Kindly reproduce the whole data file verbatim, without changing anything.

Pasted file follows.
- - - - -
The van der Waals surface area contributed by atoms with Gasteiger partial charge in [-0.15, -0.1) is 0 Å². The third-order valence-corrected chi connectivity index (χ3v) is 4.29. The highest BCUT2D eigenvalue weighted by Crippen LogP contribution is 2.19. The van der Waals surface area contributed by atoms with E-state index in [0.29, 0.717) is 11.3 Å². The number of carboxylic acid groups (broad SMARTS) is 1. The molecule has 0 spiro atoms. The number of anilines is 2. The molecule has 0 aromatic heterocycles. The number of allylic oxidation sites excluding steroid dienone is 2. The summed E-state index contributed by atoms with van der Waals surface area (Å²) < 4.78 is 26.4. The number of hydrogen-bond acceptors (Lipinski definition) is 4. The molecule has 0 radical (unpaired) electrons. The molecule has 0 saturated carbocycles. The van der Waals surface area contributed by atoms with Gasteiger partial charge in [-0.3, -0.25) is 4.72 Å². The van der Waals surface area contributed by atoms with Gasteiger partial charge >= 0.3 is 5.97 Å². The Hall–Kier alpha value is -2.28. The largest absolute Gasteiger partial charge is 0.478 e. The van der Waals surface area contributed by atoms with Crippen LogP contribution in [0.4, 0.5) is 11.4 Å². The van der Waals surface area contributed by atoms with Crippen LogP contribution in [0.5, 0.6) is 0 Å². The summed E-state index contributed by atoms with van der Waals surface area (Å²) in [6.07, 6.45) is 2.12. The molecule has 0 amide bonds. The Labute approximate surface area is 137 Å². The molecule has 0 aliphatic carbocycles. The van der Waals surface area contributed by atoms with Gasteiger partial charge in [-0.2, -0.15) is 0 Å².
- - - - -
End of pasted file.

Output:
The van der Waals surface area contributed by atoms with Gasteiger partial charge in [-0.15, -0.1) is 0 Å². The third-order valence-corrected chi connectivity index (χ3v) is 4.29. The highest BCUT2D eigenvalue weighted by Crippen LogP contribution is 2.19. The van der Waals surface area contributed by atoms with E-state index in [0.29, 0.717) is 11.3 Å². The number of carboxylic acid groups (broad SMARTS) is 1. The molecule has 0 spiro atoms. The number of anilines is 2. The molecule has 0 aromatic heterocycles. The number of allylic oxidation sites excluding steroid dienone is 2. The summed E-state index contributed by atoms with van der Waals surface area (Å²) < 4.78 is 26.4. The number of hydrogen-bond acceptors (Lipinski definition) is 4. The molecule has 0 radical (unpaired) electrons. The molecule has 0 saturated carbocycles. The van der Waals surface area contributed by atoms with Gasteiger partial charge in [-0.3, -0.25) is 4.72 Å². The van der Waals surface area contributed by atoms with Gasteiger partial charge >= 0.3 is 5.97 Å². The Hall–Kier alpha value is -2.28. The largest absolute Gasteiger partial charge is 0.478 e. The van der Waals surface area contributed by atoms with Crippen LogP contribution in [0.4, 0.5) is 11.4 Å². The van der Waals surface area contributed by atoms with Crippen LogP contribution in [0.5, 0.6) is 0 Å². The summed E-state index contributed by atoms with van der Waals surface area (Å²) in [6.07, 6.45) is 2.12. The molecule has 0 amide bonds. The Labute approximate surface area is 137 Å². The molecule has 0 aliphatic carbocycles. The van der Waals surface area contributed by atoms with Gasteiger partial charge in [-0.2, -0.15) is 0 Å².